Electronic equipment generates heat as a by-product of electrical flow. As modern technology allows for more densely arranged elements such as memory and processors on circuit boards, the electrical consumption and corresponding generated heat increases. In a computer supported environment, electronic equipment such as computers, routers, switches and other telecommunications equipment is often stored in a “machine room” that has a separate ventilation, or HVAC (Heating, Ventilation and Air Conditioning) system than the rest of the building, office, or structure. However, modern proliferation of mobile devices requires controlled environment structures for on-site electronic switching and control equipment for telecommunications, such as machine rooms (telecom shelters) for housing switching equipment at cell phone towers, for example. Such machine rooms typically house a dense configuration of electronic equipment, since accommodation of human workers is generally not required except for occasional maintenance. HVAC demands of these small, specialized machine rooms are particularly specialized and intense due to the small conditioned space and significant heat generation capability of the equipment stored therein.

SUMMARY

A supplemental cooling system for a telecommunications equipment enclosure manages cooling resources for electronic equipment by identifying a thermostatic control to a native cooling resource directed to the telecommunication equipment enclosure, and interfacing with the thermostatic control for superseding the thermostatic control to enable and disable the cooling resource according to air exchange logic. Air exchange logic performs selective disabling, based on an interior temperature of the equipment enclosure and an ambient temperature outside the equipment enclosure, of the native cooling resource in favor of ambient air exchange with the equipment enclosure. The air exchange logic then monitors the interior temperature for determining when to re-enable the native cooling resource.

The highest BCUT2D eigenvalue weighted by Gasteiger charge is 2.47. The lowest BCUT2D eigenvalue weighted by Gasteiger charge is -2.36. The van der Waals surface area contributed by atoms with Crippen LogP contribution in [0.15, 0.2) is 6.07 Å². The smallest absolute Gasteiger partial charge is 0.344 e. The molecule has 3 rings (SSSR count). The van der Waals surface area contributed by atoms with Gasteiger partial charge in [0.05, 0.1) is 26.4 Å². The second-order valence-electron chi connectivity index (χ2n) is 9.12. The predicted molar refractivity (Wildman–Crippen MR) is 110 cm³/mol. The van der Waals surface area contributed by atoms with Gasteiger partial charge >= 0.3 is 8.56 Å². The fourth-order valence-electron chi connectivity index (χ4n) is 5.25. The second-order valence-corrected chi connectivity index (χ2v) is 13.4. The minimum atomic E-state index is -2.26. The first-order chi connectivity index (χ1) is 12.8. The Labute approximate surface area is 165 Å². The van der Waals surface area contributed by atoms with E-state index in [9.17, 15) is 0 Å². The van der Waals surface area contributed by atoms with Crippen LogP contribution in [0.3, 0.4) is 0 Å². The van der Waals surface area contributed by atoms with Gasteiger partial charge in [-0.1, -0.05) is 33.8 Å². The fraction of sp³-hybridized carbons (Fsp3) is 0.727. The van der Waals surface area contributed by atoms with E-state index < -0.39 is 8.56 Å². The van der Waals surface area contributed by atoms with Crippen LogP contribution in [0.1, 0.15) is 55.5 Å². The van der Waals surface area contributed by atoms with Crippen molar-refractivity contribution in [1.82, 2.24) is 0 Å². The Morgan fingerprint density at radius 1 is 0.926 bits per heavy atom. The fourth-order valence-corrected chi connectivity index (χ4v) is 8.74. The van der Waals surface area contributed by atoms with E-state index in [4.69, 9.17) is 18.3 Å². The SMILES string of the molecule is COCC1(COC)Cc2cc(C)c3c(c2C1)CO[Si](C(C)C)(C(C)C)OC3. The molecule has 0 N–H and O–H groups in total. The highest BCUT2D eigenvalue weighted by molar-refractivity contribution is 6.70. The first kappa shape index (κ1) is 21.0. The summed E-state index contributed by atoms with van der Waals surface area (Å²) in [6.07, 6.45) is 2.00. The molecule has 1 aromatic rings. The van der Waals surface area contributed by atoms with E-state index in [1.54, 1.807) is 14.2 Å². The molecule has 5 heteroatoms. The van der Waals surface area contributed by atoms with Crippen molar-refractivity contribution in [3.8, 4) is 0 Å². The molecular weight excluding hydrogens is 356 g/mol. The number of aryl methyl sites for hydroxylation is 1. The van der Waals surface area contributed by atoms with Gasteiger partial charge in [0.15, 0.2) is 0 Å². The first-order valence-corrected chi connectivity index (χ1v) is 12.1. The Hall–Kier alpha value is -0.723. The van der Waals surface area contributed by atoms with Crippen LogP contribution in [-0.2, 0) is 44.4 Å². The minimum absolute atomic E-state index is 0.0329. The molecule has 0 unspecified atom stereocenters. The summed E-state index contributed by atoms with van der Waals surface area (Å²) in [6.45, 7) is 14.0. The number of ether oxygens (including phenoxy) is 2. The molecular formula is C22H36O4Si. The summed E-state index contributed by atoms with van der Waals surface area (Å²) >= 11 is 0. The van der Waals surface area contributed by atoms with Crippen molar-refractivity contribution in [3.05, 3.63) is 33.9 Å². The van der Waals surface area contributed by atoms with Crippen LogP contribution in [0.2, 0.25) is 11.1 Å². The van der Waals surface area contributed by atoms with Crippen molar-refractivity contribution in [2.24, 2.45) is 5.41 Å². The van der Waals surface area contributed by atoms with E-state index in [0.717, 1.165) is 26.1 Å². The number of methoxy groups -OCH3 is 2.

Upon disabling the native cooling resource, the air exchange logic sets an override timer, and evaluates, upon expiration of the override timer, continued suppression of the native cooling resource to determine if a transient or temporary condition has subsided. The air exchange logic determines whether the native cooling resource should be re-enabled to maintain adequate temperatures in the equipment enclosure, and if so, re-enables the native cooling resource. Such transient conditions include excessive compressor head pressure or frozen coils, for example, that if not mitigated as disclosed herein, could persist and exacerbate cooling problems or equipment overheating and failure.

Upon re-enabling the native cooling resource to commence cooling operations, the air exchange logic sets a takeback timer for reevaluating continued performance of the native cooling resource, and subsequently disables, if a condition resulting in the previous disabling of the native cooling resource persists, the native cooling resource, since the previous inhibiting of the native control according to the override timer may have not cured the problem or malfunction. The air exchange logic then continues management of the interior temperature using the ambient air exchange for mitigating high temperatures as much as possible until a more thorough diagnostic is available. Such air exchange, however, nonetheless exhausts heat and may provide adequate cooling, depending on the outside ambient temperature, and is certainly an improvement over the heat buildup that would otherwise occur in the closed machine room.

Configurations herein are based, in part, on the observation that controlled environment structures for electronic equipment often employ HVAC (heating/ventilation/air conditioning) equipment disproportionate to the air volume of an enclosure defined by the interior of the structure. These specialized installations are typically unattended and have HVAC systems sized for a worst-case scenario. Often, such an HVAC system has a capacity in excess of that required for sufficiently cooling the cubic foot volume of the enclosure. Unfortunately, conventional approaches to machine enclosure cooling suffer from the shortcoming that the native HVAC system cannot be effectively scaled based on demand, resulting in excessive cooling of the equipment enclosure. Therefore, such native HVAC systems may be governed by control equipment that is inefficient or wasteful in providing appropriate cooling to the enclosure, and in extreme circumstances may result in overcooling and/or overheating of the enclosure, placing sensitive electronic equipment at risk of damage from excessive operating temperatures.